Portraits of Self

There is no long trail of documentation that precedes me…no hard drive containing a vast record of digital photographs…who I was…who I am…appearance-wise.  I fear though, that I have left a huge trail of ephemera.  My children likely wish that my footprint was less in this regard.  I have a stack of concert t-shirts, for example…each one worn one time only…I hope everyone will select their favourite and take it, when I’m gone.  The same goes for my ‘vinyl’…each record played once in order to make a cassette tape and then filed in a box.  Why do I hold on to such as this?  Does anyone really know Three Dog Night anymore?

My mother found two photographs in a box taken with a borrowed camera and she swears that they are photographs of me.  Why do I have my doubts?  Here is one of these official baby photos…the only one of two.

I  treasured the paint-by-number of The Last Supper that my father did while stationed up north, so much so that I purchased its contemporary on E-Bay for $9.98…apparently done by someone’s grandmother circa 1953.  I’m glad I have an archive of the original.  (see below)

I’ve always been a pet-lover.  This has been documented also.

Next…proof that I studied ballet, until the teacher explained to my mother that perhaps this wasn’t the style for me.  In retrospect, I could have told her that and saved us both the trouble.

Family…most times one parent was missing from the photograph, depending on who was holding the camera.

School photographs are the best, aren’t they?

Two other portraits were brought to mind by a photographer of my youth, Lorraine.  The first one portrays my ‘earth mother’ days very well.  I made lots of whole wheat and rye bread back then, some loaves more successful than others.  These, always partnered by the community pot of soup.  Mm-mmm!  Lorraine captured my young-woman-walk-through-the-coulees-self exquisitely, me thinks!

The second sitting was with Lorraine when I was about seven months pregnant for my first baby.  I like the ethereal sensibility created with the lighting and the curtain in the window.  I don’t mind publishing the photo here.  Photos in our contemporary world have become far more provocative and revealing.  I think this one is subtle and captures, I think, my sense of anticipation, if not acceptance.  Thank you, Lorraine, for reminding me of these!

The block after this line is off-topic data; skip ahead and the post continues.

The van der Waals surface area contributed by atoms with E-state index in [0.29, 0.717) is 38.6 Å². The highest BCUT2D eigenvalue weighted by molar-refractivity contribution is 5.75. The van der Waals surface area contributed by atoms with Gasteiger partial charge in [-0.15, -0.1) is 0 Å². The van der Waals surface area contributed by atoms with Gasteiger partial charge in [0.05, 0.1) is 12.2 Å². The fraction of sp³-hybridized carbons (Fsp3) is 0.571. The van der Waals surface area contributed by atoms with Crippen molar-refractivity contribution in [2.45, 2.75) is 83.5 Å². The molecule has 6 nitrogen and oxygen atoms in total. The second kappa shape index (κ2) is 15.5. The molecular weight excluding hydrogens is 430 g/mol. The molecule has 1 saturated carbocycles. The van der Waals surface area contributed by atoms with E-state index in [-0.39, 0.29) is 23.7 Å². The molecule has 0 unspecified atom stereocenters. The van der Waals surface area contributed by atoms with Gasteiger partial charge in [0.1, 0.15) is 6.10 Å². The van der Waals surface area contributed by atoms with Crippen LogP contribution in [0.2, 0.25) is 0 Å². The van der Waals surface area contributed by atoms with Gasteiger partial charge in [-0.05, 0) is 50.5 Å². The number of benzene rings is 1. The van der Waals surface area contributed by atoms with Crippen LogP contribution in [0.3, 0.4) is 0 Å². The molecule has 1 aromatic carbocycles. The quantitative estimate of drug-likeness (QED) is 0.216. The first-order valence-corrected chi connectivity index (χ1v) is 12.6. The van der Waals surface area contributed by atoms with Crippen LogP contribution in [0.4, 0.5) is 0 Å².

Based on this visual legacy, I decided to have my portrait done professionally and it was both entertaining, creative and fun!  Thank you, Jen of Jen Hall Photography!  A great experience and a record of my presence to my life.  Thanks also to Cathy Larsen who built a quilt out of 2006, a year where I documented magic every day for 365 days on fabric.  You are a master at your craft, Cathy, and I continue to this day, to treasure our friendship and your artistry!

Sometimes when I think how good my book can be, I can hardly breathe. Truman Capote

6 thoughts on “Portraits of Self

  1. I remember Three Dog Night! Of course that belies my age which I don’t reveal easily.
    I love the creativity of keeping a record of one year for of the daily magic. It would certainly help give a perspective to each day. Thank you.

  2. “There is no long trail of documentation that precedes me…no hard drive containing a vast record of digital photographs…who I was…who I am…appearance-wise. I fear though, that I have left a huge trail of ephemera. ”
    But how much of your ephemera is in electronic form? How many of the above photos are “real” paper photos? How many of the ones of your children are in “permanent” form? If you remember Three Dog Night, you’ve seen many electronic means of recording information come and go. I had loads on floppy discs.My current computer doesn’t even have a disc drive.
    Please! Please! Make proper copies of important photos. After all my recent holidays I produce a photobook. Hopefully this will protect important moments from crashed or stolen computers or hard drives.

    • That’s the problem that my children will have…I have all of these items in hard copy…that’s why I call them ephemera because they are ‘in danger of speedy disappearance’ I’ve dealt with this subject a few times in my blog…wondering what will happen to my art when I die…my writing…the cracked and wrinkled photographs. For now, they remain my treasures. Thank you for your insightful comment.

  3. Pingback: Finding a Stash of Old Photos | The Chapel

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